A few days back the daily office reading, according to the NZ Lectionary, included a troubling passage from Titus.
There are many troubling passages in Scripture.
Some split opinion, if not churches (e.g. passages on salvation, on women/men, on rules for sexual behaviour).
Some are more or less ignored, or ignored most of the time (e.g. James in relation to Romans/Galatians becomes an issue when, say, we study James, but not when we study Romans or Galatians; ditto, the meaning of most of Revelation; perhaps also Genesis 1-2 on the creation of the world).
Some passages raise questions which are difficult to answer and which reflect some serious, potentially faith-losing concerns about Scripture as (in any sense) the Word of God - the so-called texts of terror, in which terrible things done by one human to another, appear to have the authorisation of God behind them (e.g. some ghastly stories in Judges).
A troubling passage, which does not involve complex argument and counter argument about (say) gender or sexuality, is Titus 1:12-13a:
It was one of them, their very own prophet [=Epimenides, c. 600BC], who said, "Cretans are always liars, vicious brutes, lazy gluttons."
That testimony is true.
Paul, writing to Titus in Crete, appears to endorse this stereotype view of Cretans, a view which consigns them all to the mental bin in which we place persistent liars, vicious brutes and lazy gluttons. It is a view which we would normally describe today as racist. It is also a pretty strange view in a Christian document. Imagine a mentor of a missionary in (oh, I don't know, say) Russia who wrote,
"Russians are always liars, vicious brutes and lazy gluttons."
The missionary would likely write back, "Umm, Paul, some Russians behave very badly, but most Russians are not like the stereotype you think they are."
Back to Titus.
What does it mean that Titus 1:12-13a is (I would argue) both Scripture and controversial (i.e. the proclaimed truth can be controverted effectively, not least, by Cretans asserting the precise opposite to the stereotype)?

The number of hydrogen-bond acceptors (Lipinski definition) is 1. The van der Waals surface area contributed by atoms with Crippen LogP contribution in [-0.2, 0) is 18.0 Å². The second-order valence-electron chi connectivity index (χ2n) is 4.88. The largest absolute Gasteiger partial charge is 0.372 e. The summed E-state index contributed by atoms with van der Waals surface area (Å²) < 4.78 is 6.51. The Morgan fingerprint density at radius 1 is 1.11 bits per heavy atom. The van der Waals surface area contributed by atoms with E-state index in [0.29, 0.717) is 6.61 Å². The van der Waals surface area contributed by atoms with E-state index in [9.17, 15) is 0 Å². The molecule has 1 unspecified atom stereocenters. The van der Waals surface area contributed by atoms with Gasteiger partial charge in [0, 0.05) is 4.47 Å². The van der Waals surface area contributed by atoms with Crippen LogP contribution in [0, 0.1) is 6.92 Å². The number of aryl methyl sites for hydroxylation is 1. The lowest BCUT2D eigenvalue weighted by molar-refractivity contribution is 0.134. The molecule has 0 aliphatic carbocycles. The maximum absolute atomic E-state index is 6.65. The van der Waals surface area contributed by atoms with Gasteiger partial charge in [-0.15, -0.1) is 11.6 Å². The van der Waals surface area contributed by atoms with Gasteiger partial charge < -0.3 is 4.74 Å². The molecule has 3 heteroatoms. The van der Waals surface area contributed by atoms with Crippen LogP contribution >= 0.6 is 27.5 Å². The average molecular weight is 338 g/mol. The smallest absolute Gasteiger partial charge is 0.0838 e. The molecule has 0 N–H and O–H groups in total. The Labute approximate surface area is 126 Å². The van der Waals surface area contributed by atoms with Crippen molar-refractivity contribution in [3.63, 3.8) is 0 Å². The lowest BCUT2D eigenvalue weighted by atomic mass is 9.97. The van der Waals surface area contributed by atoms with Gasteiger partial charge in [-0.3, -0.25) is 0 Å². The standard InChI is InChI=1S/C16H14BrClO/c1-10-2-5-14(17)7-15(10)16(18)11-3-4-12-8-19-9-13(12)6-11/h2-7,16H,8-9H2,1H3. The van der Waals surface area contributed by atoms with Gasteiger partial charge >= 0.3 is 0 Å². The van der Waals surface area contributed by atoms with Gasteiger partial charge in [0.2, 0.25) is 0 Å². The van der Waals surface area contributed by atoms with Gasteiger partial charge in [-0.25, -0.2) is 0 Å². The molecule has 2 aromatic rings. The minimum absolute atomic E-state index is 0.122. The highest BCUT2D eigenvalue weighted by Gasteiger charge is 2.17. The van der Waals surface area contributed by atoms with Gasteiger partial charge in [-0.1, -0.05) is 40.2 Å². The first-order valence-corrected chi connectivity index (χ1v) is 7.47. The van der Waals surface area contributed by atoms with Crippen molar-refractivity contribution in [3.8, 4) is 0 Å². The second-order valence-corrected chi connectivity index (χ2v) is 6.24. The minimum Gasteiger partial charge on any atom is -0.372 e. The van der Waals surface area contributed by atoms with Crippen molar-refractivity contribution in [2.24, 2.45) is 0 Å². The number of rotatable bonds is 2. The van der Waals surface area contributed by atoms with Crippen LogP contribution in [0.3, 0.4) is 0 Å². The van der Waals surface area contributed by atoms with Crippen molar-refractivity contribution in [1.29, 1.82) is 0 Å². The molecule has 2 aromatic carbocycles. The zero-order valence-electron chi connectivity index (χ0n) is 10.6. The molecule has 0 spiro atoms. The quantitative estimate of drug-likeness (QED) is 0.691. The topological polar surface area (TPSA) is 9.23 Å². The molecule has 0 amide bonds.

It could mean it is a puzzle, which we are invited to solve, in favour of Scripture as (in the end, behind the apparent racism) a pure and unimpeachable "Word" or revelation from God.
Certainly there are puzzles in Scripture - challenging passages upon which some of the best of biblical scholars have brought learning and intelligence to - and resolution of the puzzles has been achieved in some cases. For example, there is a way of reading Genesis 1 and 2, in the light of evolutionary biology and astronomy, which both affirms the truth of these chapters and the truth of science.
But there are also puzzles (and I think Titus 1:12-13a is one of them) which either defy resolution or have resolutions provided which, in the end, are not particularly persuasive resolutions (so attempts I read to resolve the puzzle of the texts of terror in Judges).
What if we think about Scripture in another way, that Scripture has some bits which, frankly, honestly and even embarrassingly, are not reflective of what is actually true of God and what God would say about some situations (e.g. God, speaking directly about Cretans would never be racist like Epimenides was and Paul writing Titus was)?
That is, Scripture is permitted by God to have, is not rescued by God from having some passages which are (sadly, shortcomingly) human and not (joyfully, perfectly) divine.
There are implications to concluding that this, or something like it, is the most plausible explanation for the awkward, difficult, impossible to explain away parts of Scripture.
I will try to get to them next week or the week after. There may be a need to say something about Ukraine next week - after all, Ukrain and Russia's invasion of it is also a problem for theology. Is God a Russian Orthodox or a Ukrainian Orthodox?